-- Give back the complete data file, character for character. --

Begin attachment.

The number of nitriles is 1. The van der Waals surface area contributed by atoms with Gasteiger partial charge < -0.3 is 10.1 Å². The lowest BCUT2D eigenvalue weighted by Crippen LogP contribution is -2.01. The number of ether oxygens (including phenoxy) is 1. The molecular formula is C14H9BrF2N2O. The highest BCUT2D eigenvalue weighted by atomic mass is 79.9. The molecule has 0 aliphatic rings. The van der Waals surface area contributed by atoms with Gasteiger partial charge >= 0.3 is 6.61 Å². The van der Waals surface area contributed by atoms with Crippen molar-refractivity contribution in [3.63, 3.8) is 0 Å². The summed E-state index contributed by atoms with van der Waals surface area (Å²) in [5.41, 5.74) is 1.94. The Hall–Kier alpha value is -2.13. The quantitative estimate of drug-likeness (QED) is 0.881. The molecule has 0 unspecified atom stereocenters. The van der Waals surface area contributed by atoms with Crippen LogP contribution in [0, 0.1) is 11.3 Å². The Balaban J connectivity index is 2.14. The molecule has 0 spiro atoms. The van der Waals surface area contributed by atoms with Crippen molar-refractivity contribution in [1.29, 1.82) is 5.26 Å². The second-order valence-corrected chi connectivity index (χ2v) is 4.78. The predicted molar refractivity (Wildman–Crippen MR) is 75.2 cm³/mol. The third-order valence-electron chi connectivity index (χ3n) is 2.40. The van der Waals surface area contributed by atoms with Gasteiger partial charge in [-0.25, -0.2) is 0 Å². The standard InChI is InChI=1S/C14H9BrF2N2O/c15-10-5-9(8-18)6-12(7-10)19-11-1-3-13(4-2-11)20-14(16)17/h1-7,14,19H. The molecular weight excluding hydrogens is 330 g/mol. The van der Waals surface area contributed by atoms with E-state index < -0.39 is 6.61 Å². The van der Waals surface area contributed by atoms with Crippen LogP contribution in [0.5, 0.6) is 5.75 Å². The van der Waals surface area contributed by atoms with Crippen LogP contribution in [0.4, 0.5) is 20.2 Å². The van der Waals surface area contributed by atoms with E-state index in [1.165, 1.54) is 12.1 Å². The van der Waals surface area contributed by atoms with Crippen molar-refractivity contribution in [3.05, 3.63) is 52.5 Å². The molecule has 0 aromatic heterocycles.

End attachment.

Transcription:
The number of nitriles is 1. The van der Waals surface area contributed by atoms with Gasteiger partial charge < -0.3 is 10.1 Å². The lowest BCUT2D eigenvalue weighted by Crippen LogP contribution is -2.01. The number of ether oxygens (including phenoxy) is 1. The molecular formula is C14H9BrF2N2O. The highest BCUT2D eigenvalue weighted by atomic mass is 79.9. The molecule has 0 aliphatic rings. The van der Waals surface area contributed by atoms with Gasteiger partial charge >= 0.3 is 6.61 Å². The van der Waals surface area contributed by atoms with Crippen molar-refractivity contribution in [3.63, 3.8) is 0 Å². The summed E-state index contributed by atoms with van der Waals surface area (Å²) in [5.41, 5.74) is 1.94. The Hall–Kier alpha value is -2.13. The quantitative estimate of drug-likeness (QED) is 0.881. The molecule has 0 unspecified atom stereocenters. The van der Waals surface area contributed by atoms with Crippen LogP contribution in [0, 0.1) is 11.3 Å². The Balaban J connectivity index is 2.14. The molecule has 0 spiro atoms. The van der Waals surface area contributed by atoms with Crippen molar-refractivity contribution in [1.29, 1.82) is 5.26 Å². The second-order valence-corrected chi connectivity index (χ2v) is 4.78. The predicted molar refractivity (Wildman–Crippen MR) is 75.2 cm³/mol. The third-order valence-electron chi connectivity index (χ3n) is 2.40. The van der Waals surface area contributed by atoms with Gasteiger partial charge in [-0.25, -0.2) is 0 Å². The standard InChI is InChI=1S/C14H9BrF2N2O/c15-10-5-9(8-18)6-12(7-10)19-11-1-3-13(4-2-11)20-14(16)17/h1-7,14,19H. The molecular weight excluding hydrogens is 330 g/mol. The van der Waals surface area contributed by atoms with E-state index < -0.39 is 6.61 Å². The van der Waals surface area contributed by atoms with Crippen LogP contribution in [0.5, 0.6) is 5.75 Å². The van der Waals surface area contributed by atoms with Crippen LogP contribution in [0.4, 0.5) is 20.2 Å². The van der Waals surface area contributed by atoms with E-state index in [1.165, 1.54) is 12.1 Å². The van der Waals surface area contributed by atoms with Crippen molar-refractivity contribution in [3.05, 3.63) is 52.5 Å². The molecule has 0 aromatic heterocycles.